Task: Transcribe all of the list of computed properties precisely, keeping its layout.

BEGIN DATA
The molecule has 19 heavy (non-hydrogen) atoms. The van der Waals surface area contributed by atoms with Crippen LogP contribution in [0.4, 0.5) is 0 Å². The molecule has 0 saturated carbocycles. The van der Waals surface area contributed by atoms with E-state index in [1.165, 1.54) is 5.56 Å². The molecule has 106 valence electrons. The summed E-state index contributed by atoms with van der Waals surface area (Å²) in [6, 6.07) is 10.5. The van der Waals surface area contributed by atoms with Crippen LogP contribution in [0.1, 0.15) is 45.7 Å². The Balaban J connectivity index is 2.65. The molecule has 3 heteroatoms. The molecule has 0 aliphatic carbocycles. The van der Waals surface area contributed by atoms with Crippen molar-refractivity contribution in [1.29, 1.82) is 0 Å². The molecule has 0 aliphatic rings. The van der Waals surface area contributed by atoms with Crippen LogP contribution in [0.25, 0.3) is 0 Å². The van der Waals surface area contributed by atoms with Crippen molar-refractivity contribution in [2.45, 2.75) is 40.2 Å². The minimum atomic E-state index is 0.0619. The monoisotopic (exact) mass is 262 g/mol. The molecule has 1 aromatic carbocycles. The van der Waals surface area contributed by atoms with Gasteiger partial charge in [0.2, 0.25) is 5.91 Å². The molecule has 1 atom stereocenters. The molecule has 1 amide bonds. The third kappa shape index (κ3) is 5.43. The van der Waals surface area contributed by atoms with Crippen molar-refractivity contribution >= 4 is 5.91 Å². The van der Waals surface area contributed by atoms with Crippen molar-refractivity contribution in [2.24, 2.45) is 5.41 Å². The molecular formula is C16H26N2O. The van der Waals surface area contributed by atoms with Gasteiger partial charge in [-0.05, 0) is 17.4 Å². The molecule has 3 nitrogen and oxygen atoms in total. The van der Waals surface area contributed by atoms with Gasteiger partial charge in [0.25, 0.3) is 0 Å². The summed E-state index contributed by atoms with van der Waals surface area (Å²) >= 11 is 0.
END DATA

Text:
The molecule has 19 heavy (non-hydrogen) atoms. The van der Waals surface area contributed by atoms with Crippen LogP contribution in [0.4, 0.5) is 0 Å². The molecule has 0 saturated carbocycles. The van der Waals surface area contributed by atoms with E-state index in [1.165, 1.54) is 5.56 Å². The molecule has 106 valence electrons. The summed E-state index contributed by atoms with van der Waals surface area (Å²) in [6, 6.07) is 10.5. The van der Waals surface area contributed by atoms with Crippen LogP contribution in [0.1, 0.15) is 45.7 Å². The Balaban J connectivity index is 2.65. The molecule has 3 heteroatoms. The molecule has 0 aliphatic carbocycles. The van der Waals surface area contributed by atoms with Crippen molar-refractivity contribution in [1.29, 1.82) is 0 Å². The molecule has 0 aliphatic rings. The van der Waals surface area contributed by atoms with Crippen LogP contribution in [0.25, 0.3) is 0 Å². The van der Waals surface area contributed by atoms with Crippen molar-refractivity contribution in [2.45, 2.75) is 40.2 Å². The minimum atomic E-state index is 0.0619. The monoisotopic (exact) mass is 262 g/mol. The molecule has 1 aromatic carbocycles. The van der Waals surface area contributed by atoms with Gasteiger partial charge in [0.2, 0.25) is 5.91 Å². The molecule has 1 atom stereocenters. The molecule has 1 amide bonds. The third kappa shape index (κ3) is 5.43. The van der Waals surface area contributed by atoms with Crippen molar-refractivity contribution >= 4 is 5.91 Å². The van der Waals surface area contributed by atoms with Crippen molar-refractivity contribution in [2.24, 2.45) is 5.41 Å². The molecular formula is C16H26N2O. The van der Waals surface area contributed by atoms with Gasteiger partial charge in [-0.05, 0) is 17.4 Å². The molecule has 3 nitrogen and oxygen atoms in total. The van der Waals surface area contributed by atoms with Gasteiger partial charge in [0.25, 0.3) is 0 Å². The summed E-state index contributed by atoms with van der Waals surface area (Å²) >= 11 is 0.